Maneuvering successfully through the business world often requires a combination of different beneficial traits. One key component in particular is being armed with the right knowledge for the situation. All business owners should strive to stay informed on relevant topics. A lot of special terms are used in the area of business development, and knowing their correct definitions is vital. Though the phrases working capital and cash flow are sometimes used interchangeably, their specific meanings really do matter.
In the simplest terms, a business’ cash flow refers to how much money it brings in and how much it is able to spend in each time period. Basically, it is the amount of money that goes in and goes out of a company. This can be calculated for the week, month or even year. Discerning your cash flow can help measure how much money your company has available to spend on business developments at any given time. It can be deemed positive or negative depending on if your liquid assets are currently increasing or decreasing.
In comparison, judging the working capital of your business compares your current debts with all of your available assets. This takes into consideration the upcoming payments that will need to be made in the future. It is usually looked at in a 12 month time frame. It also looks at assets that can be used to generate cash if a situation arises where it is needed. If necessary, these assets can be liquidated and used to cover necessary payments. This data can give a business owner a clear picture of how the company is currently doing. Generally, the working capital does not consider the expenses that are not covered by loans or credit. This is one of several details in which working capital and cash flow differ from each other. At the same time, it is obvious that both of them play an important role.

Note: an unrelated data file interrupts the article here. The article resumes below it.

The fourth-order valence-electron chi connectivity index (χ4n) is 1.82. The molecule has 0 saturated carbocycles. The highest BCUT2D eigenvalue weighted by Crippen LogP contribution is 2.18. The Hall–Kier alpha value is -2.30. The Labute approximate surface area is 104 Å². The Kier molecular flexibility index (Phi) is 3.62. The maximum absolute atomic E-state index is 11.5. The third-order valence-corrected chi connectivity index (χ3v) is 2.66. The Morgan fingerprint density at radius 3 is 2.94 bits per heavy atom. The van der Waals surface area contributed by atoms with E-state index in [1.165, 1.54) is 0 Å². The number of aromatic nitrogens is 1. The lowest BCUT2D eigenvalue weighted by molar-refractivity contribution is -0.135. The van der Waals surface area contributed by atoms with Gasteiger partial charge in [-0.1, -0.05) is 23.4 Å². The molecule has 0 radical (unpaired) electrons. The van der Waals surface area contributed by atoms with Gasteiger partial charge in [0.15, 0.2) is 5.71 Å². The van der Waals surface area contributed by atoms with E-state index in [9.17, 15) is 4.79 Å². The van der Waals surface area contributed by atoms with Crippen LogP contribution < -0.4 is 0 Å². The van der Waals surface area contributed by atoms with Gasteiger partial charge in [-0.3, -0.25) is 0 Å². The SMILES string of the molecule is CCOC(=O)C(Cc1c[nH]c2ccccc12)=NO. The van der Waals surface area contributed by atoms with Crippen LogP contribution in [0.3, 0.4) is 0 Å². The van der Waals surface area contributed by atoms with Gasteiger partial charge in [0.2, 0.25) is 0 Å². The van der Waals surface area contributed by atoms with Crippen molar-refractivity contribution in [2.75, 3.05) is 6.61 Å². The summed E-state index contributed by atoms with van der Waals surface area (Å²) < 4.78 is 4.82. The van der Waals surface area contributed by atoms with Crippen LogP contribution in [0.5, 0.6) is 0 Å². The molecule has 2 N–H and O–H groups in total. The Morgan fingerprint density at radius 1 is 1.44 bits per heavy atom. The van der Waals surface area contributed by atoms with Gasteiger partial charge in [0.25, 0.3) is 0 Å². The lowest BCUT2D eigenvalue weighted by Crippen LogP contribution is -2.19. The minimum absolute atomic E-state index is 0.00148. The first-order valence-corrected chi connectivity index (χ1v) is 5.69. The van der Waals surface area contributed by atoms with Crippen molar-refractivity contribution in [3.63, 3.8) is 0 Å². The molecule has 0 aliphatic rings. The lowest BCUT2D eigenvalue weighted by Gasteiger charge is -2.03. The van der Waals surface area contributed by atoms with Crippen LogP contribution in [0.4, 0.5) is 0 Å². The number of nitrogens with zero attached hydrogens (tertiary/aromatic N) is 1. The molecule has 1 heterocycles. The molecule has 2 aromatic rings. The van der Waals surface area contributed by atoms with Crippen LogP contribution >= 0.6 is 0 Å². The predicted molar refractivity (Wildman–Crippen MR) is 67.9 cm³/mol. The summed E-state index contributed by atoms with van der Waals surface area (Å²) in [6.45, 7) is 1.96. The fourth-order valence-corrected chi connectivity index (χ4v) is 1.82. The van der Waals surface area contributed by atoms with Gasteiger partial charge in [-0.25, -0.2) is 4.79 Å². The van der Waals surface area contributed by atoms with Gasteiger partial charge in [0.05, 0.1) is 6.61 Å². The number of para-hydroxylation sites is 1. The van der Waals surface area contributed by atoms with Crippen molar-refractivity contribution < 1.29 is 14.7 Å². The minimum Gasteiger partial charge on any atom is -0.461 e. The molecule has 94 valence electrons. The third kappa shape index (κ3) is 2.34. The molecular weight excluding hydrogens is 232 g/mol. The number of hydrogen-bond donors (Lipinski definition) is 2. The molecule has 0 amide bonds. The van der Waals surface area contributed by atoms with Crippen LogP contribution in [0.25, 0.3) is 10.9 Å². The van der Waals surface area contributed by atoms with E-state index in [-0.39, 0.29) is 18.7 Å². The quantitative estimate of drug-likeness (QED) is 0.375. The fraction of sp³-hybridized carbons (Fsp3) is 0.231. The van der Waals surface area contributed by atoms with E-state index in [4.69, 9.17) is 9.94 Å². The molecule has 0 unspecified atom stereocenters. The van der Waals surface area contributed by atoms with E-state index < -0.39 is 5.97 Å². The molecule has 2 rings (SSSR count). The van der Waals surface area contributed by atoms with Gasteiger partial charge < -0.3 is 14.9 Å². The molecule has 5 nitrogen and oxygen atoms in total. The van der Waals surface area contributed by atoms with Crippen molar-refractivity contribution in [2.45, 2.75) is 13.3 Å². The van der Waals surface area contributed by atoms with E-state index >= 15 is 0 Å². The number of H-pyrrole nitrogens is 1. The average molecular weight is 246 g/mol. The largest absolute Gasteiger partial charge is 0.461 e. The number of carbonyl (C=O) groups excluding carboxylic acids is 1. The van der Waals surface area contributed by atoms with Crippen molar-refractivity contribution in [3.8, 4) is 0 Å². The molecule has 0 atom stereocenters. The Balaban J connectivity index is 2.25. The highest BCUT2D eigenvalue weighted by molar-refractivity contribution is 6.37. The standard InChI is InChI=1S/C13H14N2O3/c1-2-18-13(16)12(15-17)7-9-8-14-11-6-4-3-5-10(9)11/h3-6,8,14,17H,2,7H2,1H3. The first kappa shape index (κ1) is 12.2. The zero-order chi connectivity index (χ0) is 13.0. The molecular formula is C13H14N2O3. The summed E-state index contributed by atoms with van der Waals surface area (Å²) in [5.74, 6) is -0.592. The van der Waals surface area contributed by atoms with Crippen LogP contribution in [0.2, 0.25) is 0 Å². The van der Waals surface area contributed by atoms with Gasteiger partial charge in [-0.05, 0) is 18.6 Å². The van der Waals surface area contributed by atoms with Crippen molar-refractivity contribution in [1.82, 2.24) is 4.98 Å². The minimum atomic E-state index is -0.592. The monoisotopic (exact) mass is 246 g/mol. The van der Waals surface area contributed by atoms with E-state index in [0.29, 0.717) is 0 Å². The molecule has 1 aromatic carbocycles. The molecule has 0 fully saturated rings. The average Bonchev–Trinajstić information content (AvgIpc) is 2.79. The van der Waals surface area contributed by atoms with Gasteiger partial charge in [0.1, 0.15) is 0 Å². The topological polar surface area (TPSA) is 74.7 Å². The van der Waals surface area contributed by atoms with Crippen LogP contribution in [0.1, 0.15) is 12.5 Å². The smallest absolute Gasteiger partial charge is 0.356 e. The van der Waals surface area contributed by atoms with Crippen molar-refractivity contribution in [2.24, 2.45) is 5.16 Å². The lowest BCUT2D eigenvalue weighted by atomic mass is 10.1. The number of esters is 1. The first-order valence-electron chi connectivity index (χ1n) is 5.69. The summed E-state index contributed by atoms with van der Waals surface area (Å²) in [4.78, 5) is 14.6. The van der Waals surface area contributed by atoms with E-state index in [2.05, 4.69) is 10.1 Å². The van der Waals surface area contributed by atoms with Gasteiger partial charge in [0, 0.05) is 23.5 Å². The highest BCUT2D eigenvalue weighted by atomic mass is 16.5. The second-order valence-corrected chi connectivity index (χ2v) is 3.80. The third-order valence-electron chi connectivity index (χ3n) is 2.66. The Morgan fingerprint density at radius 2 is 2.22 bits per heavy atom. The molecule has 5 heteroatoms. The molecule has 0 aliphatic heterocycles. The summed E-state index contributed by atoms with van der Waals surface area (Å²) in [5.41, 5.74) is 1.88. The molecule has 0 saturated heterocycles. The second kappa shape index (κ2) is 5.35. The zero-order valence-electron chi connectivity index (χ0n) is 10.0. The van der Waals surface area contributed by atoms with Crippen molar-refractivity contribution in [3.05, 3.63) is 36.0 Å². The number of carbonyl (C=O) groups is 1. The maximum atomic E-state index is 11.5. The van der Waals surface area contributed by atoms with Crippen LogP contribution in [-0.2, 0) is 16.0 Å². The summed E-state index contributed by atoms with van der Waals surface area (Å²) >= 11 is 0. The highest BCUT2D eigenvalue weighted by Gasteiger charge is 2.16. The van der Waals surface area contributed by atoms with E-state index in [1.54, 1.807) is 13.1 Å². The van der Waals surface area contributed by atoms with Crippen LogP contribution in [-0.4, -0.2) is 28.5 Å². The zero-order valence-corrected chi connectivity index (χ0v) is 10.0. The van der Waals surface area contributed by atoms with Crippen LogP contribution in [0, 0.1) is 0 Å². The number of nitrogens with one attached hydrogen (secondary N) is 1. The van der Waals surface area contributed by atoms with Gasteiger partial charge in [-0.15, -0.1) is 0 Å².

When you run your own business, cash flow and working capital are both very important factors. Each fulfill their own role in business finances. This is why you need to know the difference between the two of them. Although these phrases may often be used to refer to each other in casual conversation, when it comes down to taking care of official documentation, the difference really matters. Being properly informed helps you to make the best business decisions where it really counts. Stay on top of your company’s finances and stay headed toward success.